Thai Rice Noodles
Sen Jun เส้นจันท์
In general, Thai rice noodles are call ‘sen lek’, or small strand. A type of rice noodles popular in the US and Thailand are originally made in Chantaburi province, pronouced jan- ta-bu-ree. Hence it’s called ‘sen jun’. (Jun or Chandra means the moon).
Prepping the noodles can be done a variety of ways, depending on your use. For absolutely fast noodles, soak in boiling water before using for 7-10 minutes or until soft, but still somewhat firm. Make sure the noodles are covered in water.
However, if you are making 'pad Thai', soak the noodles in lukewarm water instead. The noodles should be somewhat soft. It is better to under-soak the noodles if you are planning on cooking them or pouring hot soup on top. If they become over-soaked, but not yet falling apart, drain the water and let the noodles sit for a while to dry out.
For chewy texture, soak noodles in lukewarm water until soft and pliable. Boil the noodles in hot boiling water for 2 minutes. Take out a strand and taste. The noodle should be chewy without hard center. If you can feel the hard center, continue to boil for another half a minute. Then drain and add a little bit of oil, preventing the noodles sticking to itself. If you accidentally over soaked your noodles, pop them in microwave for a few minutes. They turn chewy.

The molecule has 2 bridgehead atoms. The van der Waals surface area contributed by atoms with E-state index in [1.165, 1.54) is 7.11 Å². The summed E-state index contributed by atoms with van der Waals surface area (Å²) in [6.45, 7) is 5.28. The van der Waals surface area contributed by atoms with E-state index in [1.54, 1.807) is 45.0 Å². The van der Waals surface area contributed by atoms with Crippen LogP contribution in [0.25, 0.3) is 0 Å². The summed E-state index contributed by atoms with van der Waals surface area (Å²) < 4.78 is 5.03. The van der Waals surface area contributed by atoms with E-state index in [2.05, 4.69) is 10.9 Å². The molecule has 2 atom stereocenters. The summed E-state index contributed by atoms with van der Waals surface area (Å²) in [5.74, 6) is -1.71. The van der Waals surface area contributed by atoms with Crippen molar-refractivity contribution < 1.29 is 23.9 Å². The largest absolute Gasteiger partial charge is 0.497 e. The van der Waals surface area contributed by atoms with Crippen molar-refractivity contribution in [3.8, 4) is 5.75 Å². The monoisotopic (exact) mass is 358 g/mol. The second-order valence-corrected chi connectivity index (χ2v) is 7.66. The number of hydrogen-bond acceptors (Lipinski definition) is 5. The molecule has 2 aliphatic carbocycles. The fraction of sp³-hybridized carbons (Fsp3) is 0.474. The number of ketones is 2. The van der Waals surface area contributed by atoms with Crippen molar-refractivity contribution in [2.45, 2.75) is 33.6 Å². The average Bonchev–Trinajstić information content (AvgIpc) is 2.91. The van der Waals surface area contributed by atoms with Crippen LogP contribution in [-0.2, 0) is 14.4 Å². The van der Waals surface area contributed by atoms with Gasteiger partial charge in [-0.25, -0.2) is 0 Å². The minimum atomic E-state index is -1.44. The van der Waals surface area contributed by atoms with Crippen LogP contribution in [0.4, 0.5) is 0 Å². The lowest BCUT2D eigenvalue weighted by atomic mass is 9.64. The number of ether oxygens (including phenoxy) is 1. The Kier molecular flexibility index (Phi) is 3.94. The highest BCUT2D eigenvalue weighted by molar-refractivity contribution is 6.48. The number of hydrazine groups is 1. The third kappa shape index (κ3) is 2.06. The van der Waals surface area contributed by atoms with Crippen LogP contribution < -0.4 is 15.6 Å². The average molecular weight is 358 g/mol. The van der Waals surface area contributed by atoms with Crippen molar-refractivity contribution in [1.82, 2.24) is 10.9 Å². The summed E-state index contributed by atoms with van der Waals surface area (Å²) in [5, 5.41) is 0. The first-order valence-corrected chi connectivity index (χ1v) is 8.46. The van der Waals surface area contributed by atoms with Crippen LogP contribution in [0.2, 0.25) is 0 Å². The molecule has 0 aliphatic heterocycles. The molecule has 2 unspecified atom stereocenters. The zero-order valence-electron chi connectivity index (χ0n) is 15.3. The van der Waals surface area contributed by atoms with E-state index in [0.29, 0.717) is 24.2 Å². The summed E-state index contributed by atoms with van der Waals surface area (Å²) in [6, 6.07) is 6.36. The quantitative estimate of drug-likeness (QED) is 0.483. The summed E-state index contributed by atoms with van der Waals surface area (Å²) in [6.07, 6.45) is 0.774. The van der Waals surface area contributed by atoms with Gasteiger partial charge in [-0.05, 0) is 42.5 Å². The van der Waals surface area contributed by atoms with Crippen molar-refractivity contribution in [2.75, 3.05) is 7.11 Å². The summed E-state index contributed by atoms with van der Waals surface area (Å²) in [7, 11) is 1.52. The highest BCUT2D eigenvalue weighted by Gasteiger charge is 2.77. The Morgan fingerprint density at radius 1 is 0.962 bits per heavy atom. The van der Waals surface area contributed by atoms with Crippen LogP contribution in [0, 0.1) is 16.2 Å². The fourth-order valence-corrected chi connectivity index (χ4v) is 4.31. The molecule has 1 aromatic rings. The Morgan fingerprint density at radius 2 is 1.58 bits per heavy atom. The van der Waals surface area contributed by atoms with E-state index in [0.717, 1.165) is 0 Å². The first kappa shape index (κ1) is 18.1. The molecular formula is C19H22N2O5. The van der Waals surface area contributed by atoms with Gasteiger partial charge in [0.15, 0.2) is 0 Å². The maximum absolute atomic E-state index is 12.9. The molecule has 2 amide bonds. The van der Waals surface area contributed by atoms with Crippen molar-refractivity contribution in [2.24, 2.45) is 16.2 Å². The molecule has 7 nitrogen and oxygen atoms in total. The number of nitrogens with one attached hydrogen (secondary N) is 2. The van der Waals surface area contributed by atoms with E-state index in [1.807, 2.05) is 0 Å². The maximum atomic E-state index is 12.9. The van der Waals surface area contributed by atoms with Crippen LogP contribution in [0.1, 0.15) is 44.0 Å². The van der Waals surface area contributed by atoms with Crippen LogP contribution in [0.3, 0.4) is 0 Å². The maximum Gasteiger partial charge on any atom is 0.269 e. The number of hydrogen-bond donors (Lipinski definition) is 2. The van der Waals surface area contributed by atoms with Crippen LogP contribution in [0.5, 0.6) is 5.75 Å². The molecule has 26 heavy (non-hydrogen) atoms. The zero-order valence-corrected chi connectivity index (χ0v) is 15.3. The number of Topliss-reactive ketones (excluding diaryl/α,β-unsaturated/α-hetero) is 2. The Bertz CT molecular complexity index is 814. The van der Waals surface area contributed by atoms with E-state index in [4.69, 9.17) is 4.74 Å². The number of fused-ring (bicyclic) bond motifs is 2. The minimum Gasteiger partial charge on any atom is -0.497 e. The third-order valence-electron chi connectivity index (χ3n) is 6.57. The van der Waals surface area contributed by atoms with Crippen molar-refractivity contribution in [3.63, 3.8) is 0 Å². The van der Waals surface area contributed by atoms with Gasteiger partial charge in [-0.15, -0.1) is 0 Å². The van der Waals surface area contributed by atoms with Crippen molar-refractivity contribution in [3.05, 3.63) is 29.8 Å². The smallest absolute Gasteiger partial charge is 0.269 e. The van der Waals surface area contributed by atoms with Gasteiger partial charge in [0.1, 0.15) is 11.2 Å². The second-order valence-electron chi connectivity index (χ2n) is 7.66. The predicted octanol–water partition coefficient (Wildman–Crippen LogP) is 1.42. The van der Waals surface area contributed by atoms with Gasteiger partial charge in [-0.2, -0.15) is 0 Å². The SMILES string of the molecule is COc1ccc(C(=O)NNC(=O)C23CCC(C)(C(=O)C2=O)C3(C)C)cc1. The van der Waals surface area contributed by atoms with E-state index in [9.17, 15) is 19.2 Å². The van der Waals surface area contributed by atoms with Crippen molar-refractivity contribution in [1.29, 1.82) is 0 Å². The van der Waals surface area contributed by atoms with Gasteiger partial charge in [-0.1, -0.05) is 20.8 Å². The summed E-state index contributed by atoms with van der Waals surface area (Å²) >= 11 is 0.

Sometimes the rice noodles are labeled 'rice stick.' It is made fresh and dried for convenience. Rice noodles come in a clear plastic bag, a one pound package. Some brands have wider strands than the others. I choose smaller strands, easy to soak and cook. The noodles are available at Asian grocery stores and many local markets like Trader Joe’s..